Literary Orphans

Everything That is Impossible by Michael Keefe


I no longer recall the reason for my arrest, nor what crime I actually committed. It doesn’t matter now. Here I am, all the same. Unremembered, yet still embodied. My swollen joints ache beyond their years. My vision is clouded. My guts are withered like jerky. In summer, my jail cell swelters. In dank winter, ice covers the stones that surround me.

Twice a day, my jailers slide a tray of bread and water through the slot in the metal door. Throughout the remaining hours, I sit on the edge of a hard straw mattress, stricken by the ravings of the inmate from the other side of the wall.

The reason for his arrest? Possession of knowledge. And what did they accuse him of knowing? Everything that is impossible.

Having now endured so many of his absurd proclamations, I would have convicted him, too. For once, justice prevailed.

The first impossibility he told me? His name. “I don’t have a name,” he murmured into the night. And: “However you pronounce my name, it sounds like the bellows of the moon.”

Ever since, I’ve thought of him as Moon Man.

How do I think of myself? As a ghost bound by flesh. After all, in the world outside, I no longer exist. If my old friends and neighbors consider me at all, they picture a younger man. Soft, inchoate, not yet scraped away by time. That man was quick-witted and had a full smile. He repaired electronics for a living. Then he vanished, as people do. Snatched beneath a black hood, like a butterfly caught in a net. Tossed into the back of a truck. Hope seared from my eyes by the lamp of my interrogator.

Now, even that mealy-mouthed bastard has forsaken me. Why give up so soon? I still have six fingernails and seventeen teeth not yet extracted. There are regions of my back not yet burned by cigarettes. Did my interrogator lose his pliers? Has he quit smoking? Early retirement, maybe? No, I’m guessing the poor son-of-a-bitch went insane. You see, my interrogator was Moon Man’s interrogator, too.

By now, my body has learned how to interrogate itself: the knifing of nerves, the torquing of muscles, air clawing at my lungs, bright hot shots behind my eyes. “I’ll tell you anything you want to know,” I say to no one.

In reply––or, more likely, apropos of nothing––the words of Moon Man seep through the jailhouse wall. “The universe is infinitely full,” he says. And: “All of Creation can fit on the head of a pin.”


Is this true? Untrue? Both at once? I wouldn’t know. It’s been ages since I last beheld the sky at night. And God’s predilections no longer concern me. Wherever He wants to leave the firmament, that’s entirely up to Him.

Perhaps my friend the mouse better understands the workings of the cosmos.

Did I forget to mention him? A little brown field mouse, he drops by to nibble on a crumb or two. When Moon Man speaks, his ears perk up and his pink nose twitches. I imagine his little mouse-head overflowing with impossibilities. Then he scurries up a rusty pipe and disappears through a crack in the wall.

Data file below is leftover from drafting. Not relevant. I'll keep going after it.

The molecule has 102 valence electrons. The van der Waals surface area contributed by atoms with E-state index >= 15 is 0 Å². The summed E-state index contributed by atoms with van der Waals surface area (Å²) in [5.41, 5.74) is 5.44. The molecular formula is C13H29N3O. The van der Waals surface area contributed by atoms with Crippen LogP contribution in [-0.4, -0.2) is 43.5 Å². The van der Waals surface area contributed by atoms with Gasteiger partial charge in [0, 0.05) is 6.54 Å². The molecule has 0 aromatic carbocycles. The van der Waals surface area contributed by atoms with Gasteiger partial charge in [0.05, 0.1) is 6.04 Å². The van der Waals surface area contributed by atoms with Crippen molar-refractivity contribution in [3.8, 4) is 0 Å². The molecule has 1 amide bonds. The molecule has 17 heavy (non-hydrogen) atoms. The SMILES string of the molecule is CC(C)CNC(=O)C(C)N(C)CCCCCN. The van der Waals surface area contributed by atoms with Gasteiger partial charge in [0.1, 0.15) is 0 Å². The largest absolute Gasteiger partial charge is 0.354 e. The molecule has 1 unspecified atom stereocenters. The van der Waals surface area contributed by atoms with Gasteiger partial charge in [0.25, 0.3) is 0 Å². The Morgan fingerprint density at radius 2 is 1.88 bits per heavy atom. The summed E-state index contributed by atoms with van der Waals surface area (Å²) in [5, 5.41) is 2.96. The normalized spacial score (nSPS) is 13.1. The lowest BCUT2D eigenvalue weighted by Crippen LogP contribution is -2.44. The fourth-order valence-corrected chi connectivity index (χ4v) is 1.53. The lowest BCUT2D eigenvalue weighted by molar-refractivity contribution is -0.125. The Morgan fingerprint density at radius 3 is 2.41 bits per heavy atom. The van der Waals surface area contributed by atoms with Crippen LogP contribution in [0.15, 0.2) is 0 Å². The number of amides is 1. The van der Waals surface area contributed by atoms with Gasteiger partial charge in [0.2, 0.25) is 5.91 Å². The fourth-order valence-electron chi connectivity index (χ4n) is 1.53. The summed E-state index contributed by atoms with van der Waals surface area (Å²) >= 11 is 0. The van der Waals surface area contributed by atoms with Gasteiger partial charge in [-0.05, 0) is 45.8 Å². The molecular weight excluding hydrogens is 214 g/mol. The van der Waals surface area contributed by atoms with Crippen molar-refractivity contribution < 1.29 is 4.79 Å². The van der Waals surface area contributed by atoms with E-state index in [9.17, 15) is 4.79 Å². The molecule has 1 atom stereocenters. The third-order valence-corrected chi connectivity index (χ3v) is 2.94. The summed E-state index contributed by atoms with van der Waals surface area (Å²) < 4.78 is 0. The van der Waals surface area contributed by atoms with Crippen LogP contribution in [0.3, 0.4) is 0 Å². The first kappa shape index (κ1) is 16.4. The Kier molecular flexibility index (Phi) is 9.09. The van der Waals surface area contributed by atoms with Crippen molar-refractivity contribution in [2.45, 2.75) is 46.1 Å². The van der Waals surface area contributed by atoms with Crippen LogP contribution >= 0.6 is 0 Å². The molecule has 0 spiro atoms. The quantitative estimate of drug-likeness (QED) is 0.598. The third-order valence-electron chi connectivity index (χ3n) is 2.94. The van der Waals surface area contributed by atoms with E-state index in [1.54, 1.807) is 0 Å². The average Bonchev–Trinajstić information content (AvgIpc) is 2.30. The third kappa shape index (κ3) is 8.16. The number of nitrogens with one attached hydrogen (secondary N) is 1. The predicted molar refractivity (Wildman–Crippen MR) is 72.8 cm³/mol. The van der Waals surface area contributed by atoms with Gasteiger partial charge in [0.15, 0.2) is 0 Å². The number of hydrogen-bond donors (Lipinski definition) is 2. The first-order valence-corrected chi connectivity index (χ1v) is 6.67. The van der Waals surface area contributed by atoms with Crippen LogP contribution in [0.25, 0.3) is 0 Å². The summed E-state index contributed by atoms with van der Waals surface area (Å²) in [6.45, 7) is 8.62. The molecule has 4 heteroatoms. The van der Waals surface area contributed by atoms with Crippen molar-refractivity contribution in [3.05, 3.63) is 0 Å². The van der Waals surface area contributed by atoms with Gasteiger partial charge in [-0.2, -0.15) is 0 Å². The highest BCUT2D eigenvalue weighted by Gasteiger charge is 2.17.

“I was never born,” Moon Man says to me. And: “I fell inside the void of death, and here I live.”

Now I have to wonder whether Moon Man might be slipping. I detect none of his usual contradictions. On the day my jailers locked me away, I also became unborn. And yet I am alive.

Well, no one has pronounced me dead, anyway.

Who else has forgotten me? My wife, God willing. By remembering those we’ve lost––that is how we suffer. I’ve devoted entire days to forgetting who I was before. That man had a marriage, a home, a child. He and I, we’re not the same person. The man trapped in this jail cell is a skeleton wrapped in papery skin. Pathetic. A human wreck. Who would have married such a man? No one. Therefore, I’ve never had a wife, and I’ve never caused my wife to suffer.

See? Now I’ve begun to think in impossible terms. The essence of Moon Man has leaked into my skull.

Or perhaps my own essence has begun to slip away. Yes, I can feel it now. The slow unraveling of self, nearing its end. The jailhouse air weighs less heavily on my bones. My eyesight is growing sharper. That twisty old ache is easing from my guts, and my joints no longer spark with pain. I feel myself lifting––light into nothing, light into everything.

“You do not exist,” Moon Man says to me. And: “You are the mouse.”

His most impossible statement yet.

But it’s true.

I’m sitting on a high perch, four paws clinging to the elbow joint of a lead pipe. On the straw mattress below sits a human husk, his clouded eyes gone dark. I twitch my nose. Only the sad odor of old sweat and piss remains.

When I twitch my nose again, the sweet scent of the outside world calls to me. I scale the pipe and squeeze through its corona of crumbled mortar. Between the walls, I follow the plumbing’s twists and turns. It guides me through the prison, like Ariadne’s thread through the labyrinth of the Minotaur.

No, it’s only men who cling to myths. I’m just a mouse. I believe in breadcrumbs, and the field of wild grasses where I make my home.

There, up ahead, through that jagged crevice in the prison wall––can you see it? That spray of gold is daylight. Its beauty shoots a tingle through me, nose to tail. When did I last know freedom? Was it just this morning? I could swear that it’s been years.

O Typekey Divider

Michael Keefe is the Events Coordinator and Publicist at Annie Bloom’s Books, an independent bookstore in Portland, Oregon. His short fiction has been published in Tahoma Literary Review, Apt, Thin Air Magazine, and other journals.A former music critic, he has written for PopMatters, Sound-on-Sound, About, and others. He plays guitar and sings in local band Budget Airlines.

O Typekey Divider

–Art by Jaime Ryan